flunked, big time. The rock has the exact same spectrographic signature as a
shergotty meteorite. If you were to sit them side by side, and examine the
mineralogy in detail, I'd wager that you'd have a very hard time telling them
Many igneous rocks fall apart quite easily after they weather for a time, in
fact, as do many meteorites. You have to remember that this rock is likely very
old, and has been weathering on the Martian surface for eons. It didn't form
yesterday. The fact is that many plagioclase-bearing rocks do disintegrate
rather easily. If water was present at some time, the pyroxene would also
weather readily. In fact, in the presence of water, some pyroxenes are altered
chemically to form hornblende (which wasn't seen in the spectrograph - it's
presence would have been a strong indicator for the presence of water at the
time, or some time after the rock was formed). The fact that the pyroxene is
present in the rock , and not hornblende indicates that it likely hasn't been
chemically altered by the presence of water. Other pyroxenes weather to form
smectite clay. Smectite wasn't seen either. Given that spalling and fraturing
is evident on the rock surface, I'd wager that frost-wedging is evident as a
modifier of the rock surface, as well as abrasion from the Martian wind. If
you'll note in the photograph, there is at least one chunk of the rock just
below your"trilobite". Smaller particles likely were sandblasted away in the
Martian wind, or otherwise turned to dust.
What makes you think I live in a desert? I look out my window and see a forest
of pin oaks and maples.
You see what you want to see. Take a rorschach test sometime. You see a
trilobite. I see spalling, fractures, fracture fluting, pits, and grooves in
the rock. I have chipped and split tons of rock in my 20 years as a geologist,
and as a result produced fluting exactly like what you are seeing on that rock,
and done it with many types of rock (from mafic rock to granite to metamorphic
rock to limestone to chert, and even some thick, hard shales). I have also seen
fluting of this nature on rock that has been frost-wedged. To suggest, based on
an out of focus, poorly lit photograph, that this weathered surface (and it is a
weathered surface) represents a specific class of aquatic earth animal is to
stretch credibility beyond all reason. Occam's razor says "ll things being
equal, the simplest explanation is usually the correct one". What is the easier
A) That a trilobite somehow was transported to a very arid planet from the
earth, or let's say, from trilobite heaven, and miraculously survived the trip,
and even more miraculously survived a fiery baptism in a lava flow, later died,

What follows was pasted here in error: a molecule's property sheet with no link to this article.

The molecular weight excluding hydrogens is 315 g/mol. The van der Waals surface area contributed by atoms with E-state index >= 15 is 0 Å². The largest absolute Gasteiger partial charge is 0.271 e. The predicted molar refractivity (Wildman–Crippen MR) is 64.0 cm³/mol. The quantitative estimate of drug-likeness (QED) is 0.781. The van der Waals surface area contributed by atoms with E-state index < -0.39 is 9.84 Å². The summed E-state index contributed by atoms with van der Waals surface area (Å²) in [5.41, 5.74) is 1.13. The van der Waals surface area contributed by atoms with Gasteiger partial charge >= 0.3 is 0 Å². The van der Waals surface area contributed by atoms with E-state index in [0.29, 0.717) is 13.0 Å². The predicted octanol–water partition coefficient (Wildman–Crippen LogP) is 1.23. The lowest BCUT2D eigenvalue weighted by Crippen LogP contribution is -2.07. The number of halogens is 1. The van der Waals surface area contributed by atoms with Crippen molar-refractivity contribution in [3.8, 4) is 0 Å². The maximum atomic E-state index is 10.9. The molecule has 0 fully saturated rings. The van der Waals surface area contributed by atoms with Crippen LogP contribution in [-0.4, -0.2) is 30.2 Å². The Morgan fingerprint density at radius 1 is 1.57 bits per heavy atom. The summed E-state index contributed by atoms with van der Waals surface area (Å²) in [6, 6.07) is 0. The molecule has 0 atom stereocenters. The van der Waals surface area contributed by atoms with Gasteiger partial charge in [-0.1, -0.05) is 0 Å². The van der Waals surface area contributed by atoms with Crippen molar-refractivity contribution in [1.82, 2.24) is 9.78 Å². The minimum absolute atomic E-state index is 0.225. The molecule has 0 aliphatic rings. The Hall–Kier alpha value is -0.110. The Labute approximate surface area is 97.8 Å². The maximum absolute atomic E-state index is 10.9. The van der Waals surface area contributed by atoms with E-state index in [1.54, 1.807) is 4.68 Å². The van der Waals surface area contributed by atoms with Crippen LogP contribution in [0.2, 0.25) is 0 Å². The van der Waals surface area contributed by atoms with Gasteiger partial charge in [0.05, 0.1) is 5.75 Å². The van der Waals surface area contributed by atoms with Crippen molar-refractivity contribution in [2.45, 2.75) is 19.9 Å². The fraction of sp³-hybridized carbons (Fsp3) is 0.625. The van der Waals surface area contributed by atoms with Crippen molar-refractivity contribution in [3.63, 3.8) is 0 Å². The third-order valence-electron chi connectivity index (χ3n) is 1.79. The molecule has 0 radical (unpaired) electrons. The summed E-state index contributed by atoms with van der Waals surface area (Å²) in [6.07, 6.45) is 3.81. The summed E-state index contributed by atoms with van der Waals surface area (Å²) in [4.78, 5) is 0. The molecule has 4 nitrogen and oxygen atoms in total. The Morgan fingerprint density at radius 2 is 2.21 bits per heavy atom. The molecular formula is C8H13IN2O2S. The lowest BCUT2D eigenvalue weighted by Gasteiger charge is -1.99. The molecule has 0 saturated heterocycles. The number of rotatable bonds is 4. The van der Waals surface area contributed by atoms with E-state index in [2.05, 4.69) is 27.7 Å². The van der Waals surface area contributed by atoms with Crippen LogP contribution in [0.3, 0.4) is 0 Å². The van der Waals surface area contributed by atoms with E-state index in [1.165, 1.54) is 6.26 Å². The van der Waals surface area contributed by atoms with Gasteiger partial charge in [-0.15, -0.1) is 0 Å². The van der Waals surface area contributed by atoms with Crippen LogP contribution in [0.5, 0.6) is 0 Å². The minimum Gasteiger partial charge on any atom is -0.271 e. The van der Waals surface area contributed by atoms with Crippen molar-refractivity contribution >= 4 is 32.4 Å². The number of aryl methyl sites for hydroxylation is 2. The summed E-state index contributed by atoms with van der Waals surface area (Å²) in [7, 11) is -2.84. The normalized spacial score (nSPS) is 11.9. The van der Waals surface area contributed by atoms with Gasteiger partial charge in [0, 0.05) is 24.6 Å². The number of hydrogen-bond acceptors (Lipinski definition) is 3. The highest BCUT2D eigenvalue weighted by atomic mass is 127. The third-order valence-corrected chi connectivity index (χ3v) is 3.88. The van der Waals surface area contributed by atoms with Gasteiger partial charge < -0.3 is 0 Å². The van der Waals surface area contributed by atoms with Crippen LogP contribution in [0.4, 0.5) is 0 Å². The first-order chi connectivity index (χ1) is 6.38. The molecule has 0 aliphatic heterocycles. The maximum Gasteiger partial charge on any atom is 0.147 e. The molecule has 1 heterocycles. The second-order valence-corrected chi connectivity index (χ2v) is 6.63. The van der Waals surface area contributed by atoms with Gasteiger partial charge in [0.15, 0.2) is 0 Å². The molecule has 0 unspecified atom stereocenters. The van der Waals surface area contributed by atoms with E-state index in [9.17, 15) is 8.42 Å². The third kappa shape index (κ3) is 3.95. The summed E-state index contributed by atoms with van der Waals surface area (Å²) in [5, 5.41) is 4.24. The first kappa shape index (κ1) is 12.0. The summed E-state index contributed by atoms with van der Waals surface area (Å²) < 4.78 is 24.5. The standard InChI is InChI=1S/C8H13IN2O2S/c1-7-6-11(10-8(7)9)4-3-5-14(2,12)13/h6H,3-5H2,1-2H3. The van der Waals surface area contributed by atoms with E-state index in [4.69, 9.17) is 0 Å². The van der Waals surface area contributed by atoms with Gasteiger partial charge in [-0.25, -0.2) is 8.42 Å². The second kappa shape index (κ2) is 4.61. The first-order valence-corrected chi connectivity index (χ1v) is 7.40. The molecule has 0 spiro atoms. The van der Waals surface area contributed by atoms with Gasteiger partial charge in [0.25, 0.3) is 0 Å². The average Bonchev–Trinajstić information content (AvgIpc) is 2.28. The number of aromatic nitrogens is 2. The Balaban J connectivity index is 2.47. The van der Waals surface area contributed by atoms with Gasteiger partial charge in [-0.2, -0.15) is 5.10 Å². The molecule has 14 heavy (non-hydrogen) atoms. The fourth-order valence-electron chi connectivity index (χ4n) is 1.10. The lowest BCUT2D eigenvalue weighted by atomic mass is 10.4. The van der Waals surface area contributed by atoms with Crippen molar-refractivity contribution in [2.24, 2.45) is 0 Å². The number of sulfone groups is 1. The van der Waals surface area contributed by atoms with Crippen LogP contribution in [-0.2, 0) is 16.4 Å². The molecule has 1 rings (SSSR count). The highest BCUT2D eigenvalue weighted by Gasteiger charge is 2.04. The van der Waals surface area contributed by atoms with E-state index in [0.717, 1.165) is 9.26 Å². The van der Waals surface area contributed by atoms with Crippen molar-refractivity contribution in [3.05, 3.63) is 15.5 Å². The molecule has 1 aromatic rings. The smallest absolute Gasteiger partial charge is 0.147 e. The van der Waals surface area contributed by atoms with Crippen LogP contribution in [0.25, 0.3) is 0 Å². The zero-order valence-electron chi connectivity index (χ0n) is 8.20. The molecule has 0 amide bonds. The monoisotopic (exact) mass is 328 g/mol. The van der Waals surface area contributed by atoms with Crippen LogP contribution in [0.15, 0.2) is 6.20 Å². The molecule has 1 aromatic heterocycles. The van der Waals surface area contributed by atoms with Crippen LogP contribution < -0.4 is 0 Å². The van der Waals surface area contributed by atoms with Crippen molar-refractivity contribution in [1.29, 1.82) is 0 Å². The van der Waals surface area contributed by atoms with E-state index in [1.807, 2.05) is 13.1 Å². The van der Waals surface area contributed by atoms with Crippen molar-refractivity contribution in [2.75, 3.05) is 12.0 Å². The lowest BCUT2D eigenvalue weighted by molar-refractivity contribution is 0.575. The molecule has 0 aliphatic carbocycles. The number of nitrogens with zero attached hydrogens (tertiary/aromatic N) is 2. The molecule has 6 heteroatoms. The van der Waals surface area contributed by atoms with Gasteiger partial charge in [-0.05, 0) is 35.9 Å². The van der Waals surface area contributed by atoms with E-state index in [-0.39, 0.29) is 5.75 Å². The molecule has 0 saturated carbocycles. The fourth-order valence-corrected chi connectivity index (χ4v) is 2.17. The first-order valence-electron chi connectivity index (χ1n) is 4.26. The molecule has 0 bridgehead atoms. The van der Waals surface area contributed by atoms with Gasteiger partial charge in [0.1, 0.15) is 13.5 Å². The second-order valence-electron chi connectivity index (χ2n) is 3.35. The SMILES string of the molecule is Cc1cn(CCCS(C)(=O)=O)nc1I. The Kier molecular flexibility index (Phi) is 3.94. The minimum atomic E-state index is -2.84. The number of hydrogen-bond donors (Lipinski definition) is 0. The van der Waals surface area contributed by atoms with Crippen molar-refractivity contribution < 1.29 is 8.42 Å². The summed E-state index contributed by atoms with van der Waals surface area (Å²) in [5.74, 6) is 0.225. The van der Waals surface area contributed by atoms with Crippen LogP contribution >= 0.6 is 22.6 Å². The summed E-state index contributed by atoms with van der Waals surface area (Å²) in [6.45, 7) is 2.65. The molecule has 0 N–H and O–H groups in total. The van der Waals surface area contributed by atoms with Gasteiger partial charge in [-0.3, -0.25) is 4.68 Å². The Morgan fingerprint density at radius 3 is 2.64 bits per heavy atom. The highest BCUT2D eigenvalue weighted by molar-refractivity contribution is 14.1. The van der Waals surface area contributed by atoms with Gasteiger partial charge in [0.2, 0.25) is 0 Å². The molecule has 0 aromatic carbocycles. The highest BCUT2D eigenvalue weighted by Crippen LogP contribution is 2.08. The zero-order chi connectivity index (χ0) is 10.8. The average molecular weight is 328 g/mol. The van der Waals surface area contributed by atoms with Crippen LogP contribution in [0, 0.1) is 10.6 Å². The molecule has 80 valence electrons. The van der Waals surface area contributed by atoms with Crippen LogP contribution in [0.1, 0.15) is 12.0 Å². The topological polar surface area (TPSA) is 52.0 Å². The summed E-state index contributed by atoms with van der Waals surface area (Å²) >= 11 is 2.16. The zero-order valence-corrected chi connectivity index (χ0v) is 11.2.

was somehow not consumed by the fiery lava flow, and was preserved within it, to
be discovered at a later time by MER-B.
B) That microscopic life erupted on Mars when it was wetter, and just by
happenstance evolved into the exact same class of animal that is found as a
fossil right here on earth (when there is no evidence of the other life that
would be associated with it - it has to gather sustenence somehow, since
trilonites are believed to have been scavangers), and somehow managed to
preserve itself inside a meteorite that was likely formed oriiginally in a fiery
igneous eruption or intrusion and later blasted nearly into orbit by an asteroid
or meteor impact, where it came down in the location where it sits today. Even
if you consider that the rock might be sedimentary, which is certainly out of
the question, and even if you consider that it could have been formed in a
shallow sea (which would be necessary in order for this rock to be sedimentary
and contain any fossils at all except microscopic bacteria-like life forms,
which could exist in igneous rock) you still have to be able to explain the rest
of the scenario.
C) That the markings are an artifact of the weathering process on Mars acting
on a pyroxene and plagioclase-rich rock that is susceptible to fracturing,
spalling, pitting, fluting, and frost-wedging in a bitterly cold Mars
Now, I've done your homework. Be sure to give me the credit for it.
My mistake. I'll make a note of it, and the fact that you took no issue with
the rest of the post. So I assume that you finally got it straightened out in
your head that that picture is not of a trilobite on Mars.
god i had to get rid of all the *other crap* you say *snip*
well georgy i think maybe that trilobite on Mars is a TRILOBITE that is ON
if you think for a sec or if ya can think look at this....for a sec.
Both planets were formed at the same time and from the same materials. It
is probably safe to assume that they were very similar even in their
atmospheres, but since Mars has such weak gravity, its atmosphere literally
"blew away" into space over time. It is known that solar wind (a stream of
energetic particles from the Sun) is constantly wearing away the Earth's